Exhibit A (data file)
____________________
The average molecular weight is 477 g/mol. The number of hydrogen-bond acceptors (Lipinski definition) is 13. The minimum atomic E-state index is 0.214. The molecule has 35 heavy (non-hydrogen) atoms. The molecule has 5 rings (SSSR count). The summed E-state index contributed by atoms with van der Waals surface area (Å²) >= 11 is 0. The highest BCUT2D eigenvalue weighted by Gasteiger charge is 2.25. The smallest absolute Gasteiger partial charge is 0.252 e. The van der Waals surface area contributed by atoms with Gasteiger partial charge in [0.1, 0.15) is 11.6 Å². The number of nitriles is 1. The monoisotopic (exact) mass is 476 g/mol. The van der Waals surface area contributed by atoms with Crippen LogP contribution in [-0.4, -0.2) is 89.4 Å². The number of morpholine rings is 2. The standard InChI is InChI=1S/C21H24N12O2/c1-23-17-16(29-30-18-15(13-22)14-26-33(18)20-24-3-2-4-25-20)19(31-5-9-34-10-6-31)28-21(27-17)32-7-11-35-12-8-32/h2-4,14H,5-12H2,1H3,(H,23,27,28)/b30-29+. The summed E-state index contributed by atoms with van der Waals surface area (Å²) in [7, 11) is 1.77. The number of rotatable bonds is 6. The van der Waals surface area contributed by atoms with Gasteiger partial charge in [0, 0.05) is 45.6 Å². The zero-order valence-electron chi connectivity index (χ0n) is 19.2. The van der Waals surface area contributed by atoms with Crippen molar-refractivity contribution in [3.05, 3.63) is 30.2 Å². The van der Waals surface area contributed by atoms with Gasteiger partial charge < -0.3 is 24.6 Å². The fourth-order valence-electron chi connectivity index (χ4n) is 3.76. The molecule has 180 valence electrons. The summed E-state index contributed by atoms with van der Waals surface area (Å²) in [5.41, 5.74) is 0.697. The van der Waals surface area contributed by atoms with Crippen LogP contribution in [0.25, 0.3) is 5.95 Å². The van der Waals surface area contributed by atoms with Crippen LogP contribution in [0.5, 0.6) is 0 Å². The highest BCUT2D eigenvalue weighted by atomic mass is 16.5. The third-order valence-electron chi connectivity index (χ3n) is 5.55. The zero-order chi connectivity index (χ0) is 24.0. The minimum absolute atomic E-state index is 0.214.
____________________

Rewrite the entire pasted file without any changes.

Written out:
The average molecular weight is 477 g/mol. The number of hydrogen-bond acceptors (Lipinski definition) is 13. The minimum atomic E-state index is 0.214. The molecule has 35 heavy (non-hydrogen) atoms. The molecule has 5 rings (SSSR count). The summed E-state index contributed by atoms with van der Waals surface area (Å²) >= 11 is 0. The highest BCUT2D eigenvalue weighted by Gasteiger charge is 2.25. The smallest absolute Gasteiger partial charge is 0.252 e. The van der Waals surface area contributed by atoms with Gasteiger partial charge in [0.1, 0.15) is 11.6 Å². The number of nitriles is 1. The monoisotopic (exact) mass is 476 g/mol. The van der Waals surface area contributed by atoms with Crippen LogP contribution in [-0.4, -0.2) is 89.4 Å². The number of morpholine rings is 2. The standard InChI is InChI=1S/C21H24N12O2/c1-23-17-16(29-30-18-15(13-22)14-26-33(18)20-24-3-2-4-25-20)19(31-5-9-34-10-6-31)28-21(27-17)32-7-11-35-12-8-32/h2-4,14H,5-12H2,1H3,(H,23,27,28)/b30-29+. The summed E-state index contributed by atoms with van der Waals surface area (Å²) in [7, 11) is 1.77. The number of rotatable bonds is 6. The van der Waals surface area contributed by atoms with Gasteiger partial charge in [0, 0.05) is 45.6 Å². The zero-order valence-electron chi connectivity index (χ0n) is 19.2. The van der Waals surface area contributed by atoms with Crippen molar-refractivity contribution in [3.05, 3.63) is 30.2 Å². The van der Waals surface area contributed by atoms with Gasteiger partial charge < -0.3 is 24.6 Å². The fourth-order valence-electron chi connectivity index (χ4n) is 3.76. The molecule has 180 valence electrons. The summed E-state index contributed by atoms with van der Waals surface area (Å²) in [5.41, 5.74) is 0.697. The van der Waals surface area contributed by atoms with Crippen LogP contribution in [0.25, 0.3) is 5.95 Å². The van der Waals surface area contributed by atoms with Crippen LogP contribution in [0.5, 0.6) is 0 Å². The highest BCUT2D eigenvalue weighted by atomic mass is 16.5. The third-order valence-electron chi connectivity index (χ3n) is 5.55. The zero-order chi connectivity index (χ0) is 24.0. The minimum absolute atomic E-state index is 0.214.